The argument on whether or not students should be paid to play college athletics has been ongoing for years. It has especially become a topic of interest amongst several people recently following the controversy surrounding Texas A&M quarterback Johnny Manziel this past summer.
For those unaware of the issue, Manziel was accused of autographing items for profit, which is against NCAA regulations. After the controversy garnered national attention from the media, a settlement was made between Manziel and the NCAA. He served a half-game suspension, and he came back in the second half against Rice University to secure a win for Texas A&M.
Universities can also face disciplinary action from the NCAA if they pay players or are aware their student athletes are being paid. Repercussions for universities range from losing scholarships to facing the “death penalty” – not playing for an entire season.
Some members of the NCAA argue college football should be more about passion than business. The issue with this? The NCAA makes several millions of dollars off these college students.
Which brings up the question: should college athletes be compensated to play any more than they would receive in scholarships?
Some people who support college athletes being paid argue how, without the players, the NCAA would essentially be nothing. The NCAA turns a profit off these athletes through merchandise and advertisements, and some NCAA coaches even earn a seven-figure salary. Players, on the other hand, cannot make a penny through endorsements or their name.
Since the NCAA can profit so much year after year, it seems like pure robbery that student athletes are not paid for their services on the field or court.
Additionally, it can be argued that college athletics have grown corrupt because of rules that bar pay for play. Because college athletics are run as a business behind the scenes as much as any major sports league, coaches and boosters are encouraged to pay college athletes in order to produce a successful team. If college sports are run as a business, then the players need to be treated in businesslike fashion as well.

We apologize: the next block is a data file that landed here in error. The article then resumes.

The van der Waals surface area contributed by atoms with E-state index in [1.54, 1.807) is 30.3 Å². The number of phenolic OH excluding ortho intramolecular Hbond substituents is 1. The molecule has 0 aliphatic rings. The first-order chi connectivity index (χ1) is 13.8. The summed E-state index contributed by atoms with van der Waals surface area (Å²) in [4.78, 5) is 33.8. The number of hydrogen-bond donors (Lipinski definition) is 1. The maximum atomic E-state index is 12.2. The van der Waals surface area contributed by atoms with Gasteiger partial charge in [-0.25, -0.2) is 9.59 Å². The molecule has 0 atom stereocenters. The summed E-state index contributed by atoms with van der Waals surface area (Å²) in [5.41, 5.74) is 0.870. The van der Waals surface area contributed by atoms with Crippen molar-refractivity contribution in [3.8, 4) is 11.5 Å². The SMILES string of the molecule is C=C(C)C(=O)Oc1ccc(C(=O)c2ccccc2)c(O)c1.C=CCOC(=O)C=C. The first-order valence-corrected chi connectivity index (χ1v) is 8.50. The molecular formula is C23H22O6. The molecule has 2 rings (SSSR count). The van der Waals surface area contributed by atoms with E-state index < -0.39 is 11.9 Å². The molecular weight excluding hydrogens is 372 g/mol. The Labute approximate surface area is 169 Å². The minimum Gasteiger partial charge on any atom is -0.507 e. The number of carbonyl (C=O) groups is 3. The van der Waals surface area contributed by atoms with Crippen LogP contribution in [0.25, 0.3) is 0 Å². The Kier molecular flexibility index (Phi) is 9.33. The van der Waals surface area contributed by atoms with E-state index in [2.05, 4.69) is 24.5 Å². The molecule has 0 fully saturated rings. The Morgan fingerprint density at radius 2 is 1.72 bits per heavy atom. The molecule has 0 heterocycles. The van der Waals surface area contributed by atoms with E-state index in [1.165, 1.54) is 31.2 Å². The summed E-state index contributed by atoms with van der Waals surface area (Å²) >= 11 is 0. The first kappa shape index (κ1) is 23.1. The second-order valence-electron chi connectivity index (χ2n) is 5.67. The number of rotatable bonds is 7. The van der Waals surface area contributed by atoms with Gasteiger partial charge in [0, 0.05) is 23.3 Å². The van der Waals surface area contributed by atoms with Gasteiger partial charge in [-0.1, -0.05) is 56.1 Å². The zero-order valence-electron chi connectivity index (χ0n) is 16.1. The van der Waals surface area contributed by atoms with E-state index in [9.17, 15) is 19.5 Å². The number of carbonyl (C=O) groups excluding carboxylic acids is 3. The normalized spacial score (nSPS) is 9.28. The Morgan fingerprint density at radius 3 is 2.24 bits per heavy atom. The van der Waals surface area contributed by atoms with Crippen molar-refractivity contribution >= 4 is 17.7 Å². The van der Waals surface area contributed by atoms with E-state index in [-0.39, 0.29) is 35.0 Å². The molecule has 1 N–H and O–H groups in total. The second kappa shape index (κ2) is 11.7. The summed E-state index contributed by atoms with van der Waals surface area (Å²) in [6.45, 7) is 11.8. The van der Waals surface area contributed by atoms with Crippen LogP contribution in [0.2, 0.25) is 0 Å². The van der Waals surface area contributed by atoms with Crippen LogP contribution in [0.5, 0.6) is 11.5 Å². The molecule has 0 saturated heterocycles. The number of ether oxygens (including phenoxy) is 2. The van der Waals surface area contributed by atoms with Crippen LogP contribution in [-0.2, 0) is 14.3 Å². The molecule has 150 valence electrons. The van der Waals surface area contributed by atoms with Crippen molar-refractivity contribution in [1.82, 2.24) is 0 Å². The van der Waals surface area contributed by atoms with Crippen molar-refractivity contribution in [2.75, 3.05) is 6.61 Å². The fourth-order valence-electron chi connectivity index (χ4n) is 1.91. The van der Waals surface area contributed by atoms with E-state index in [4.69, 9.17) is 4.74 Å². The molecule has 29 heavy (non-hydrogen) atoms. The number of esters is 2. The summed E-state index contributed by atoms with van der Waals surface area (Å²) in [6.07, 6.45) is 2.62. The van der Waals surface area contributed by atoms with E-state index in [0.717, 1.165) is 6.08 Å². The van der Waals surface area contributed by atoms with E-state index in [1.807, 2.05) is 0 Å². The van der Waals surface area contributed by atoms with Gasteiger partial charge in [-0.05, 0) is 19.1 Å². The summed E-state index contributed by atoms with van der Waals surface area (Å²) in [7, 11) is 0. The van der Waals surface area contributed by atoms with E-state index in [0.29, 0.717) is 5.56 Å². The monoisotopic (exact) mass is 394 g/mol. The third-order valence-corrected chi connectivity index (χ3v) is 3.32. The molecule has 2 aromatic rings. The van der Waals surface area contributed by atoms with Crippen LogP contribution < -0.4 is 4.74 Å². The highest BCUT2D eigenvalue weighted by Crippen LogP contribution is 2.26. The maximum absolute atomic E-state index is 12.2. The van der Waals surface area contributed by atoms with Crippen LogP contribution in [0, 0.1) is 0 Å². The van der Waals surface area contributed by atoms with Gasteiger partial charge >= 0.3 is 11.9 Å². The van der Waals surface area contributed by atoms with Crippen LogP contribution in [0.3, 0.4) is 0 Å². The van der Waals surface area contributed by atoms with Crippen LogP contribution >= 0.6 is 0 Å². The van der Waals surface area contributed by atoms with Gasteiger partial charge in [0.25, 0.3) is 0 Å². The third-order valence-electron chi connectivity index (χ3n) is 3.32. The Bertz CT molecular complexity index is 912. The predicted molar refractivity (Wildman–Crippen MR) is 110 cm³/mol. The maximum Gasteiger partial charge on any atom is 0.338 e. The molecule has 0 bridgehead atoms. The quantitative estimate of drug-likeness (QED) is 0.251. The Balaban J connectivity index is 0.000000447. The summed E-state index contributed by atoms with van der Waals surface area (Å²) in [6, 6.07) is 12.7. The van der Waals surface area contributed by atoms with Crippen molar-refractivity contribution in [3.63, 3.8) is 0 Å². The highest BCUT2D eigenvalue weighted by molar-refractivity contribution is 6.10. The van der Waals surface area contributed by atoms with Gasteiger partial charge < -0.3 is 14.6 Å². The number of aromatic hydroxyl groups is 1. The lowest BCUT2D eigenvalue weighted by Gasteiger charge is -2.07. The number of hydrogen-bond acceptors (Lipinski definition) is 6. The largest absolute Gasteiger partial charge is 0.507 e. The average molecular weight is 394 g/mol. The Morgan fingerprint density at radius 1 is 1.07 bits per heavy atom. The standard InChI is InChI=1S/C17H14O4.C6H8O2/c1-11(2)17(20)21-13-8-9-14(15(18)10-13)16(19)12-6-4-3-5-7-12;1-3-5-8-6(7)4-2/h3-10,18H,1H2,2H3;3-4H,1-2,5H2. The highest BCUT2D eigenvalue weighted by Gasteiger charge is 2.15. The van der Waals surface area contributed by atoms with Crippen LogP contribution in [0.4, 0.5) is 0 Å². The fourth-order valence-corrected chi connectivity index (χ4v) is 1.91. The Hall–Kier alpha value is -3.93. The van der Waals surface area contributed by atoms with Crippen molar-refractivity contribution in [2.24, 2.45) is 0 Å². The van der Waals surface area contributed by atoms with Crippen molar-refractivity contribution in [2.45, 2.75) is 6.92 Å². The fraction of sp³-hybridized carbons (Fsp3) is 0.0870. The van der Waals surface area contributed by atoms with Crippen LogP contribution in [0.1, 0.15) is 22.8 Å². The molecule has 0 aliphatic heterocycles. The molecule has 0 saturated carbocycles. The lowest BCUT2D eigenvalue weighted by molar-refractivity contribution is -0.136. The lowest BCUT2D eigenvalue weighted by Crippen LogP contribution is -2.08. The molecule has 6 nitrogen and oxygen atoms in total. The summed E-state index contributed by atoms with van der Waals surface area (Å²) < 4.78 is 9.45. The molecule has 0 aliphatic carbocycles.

On the other side of the argument, people opposed to college athletes being paid to play believe the integrity of the game would be ruined if college players earned a salary. Student athletes recruited by Division I and Division II colleges are often granted athletic scholarships, which many argue is essentially monetary compensation for the students.
Furthermore, because a “free ride” is the highest scholarship universities can offer to student athletes, money is not necessarily what sways a student to commit to a college. If additional money was to be offered to athletes, then it is highly possible that money would become a much bigger factor than the campus life of a college, as well as the academic opportunities available there.
Should student-athletes be paid even more than what they would receive in scholarships? It will be a debate that will not subside any time soon.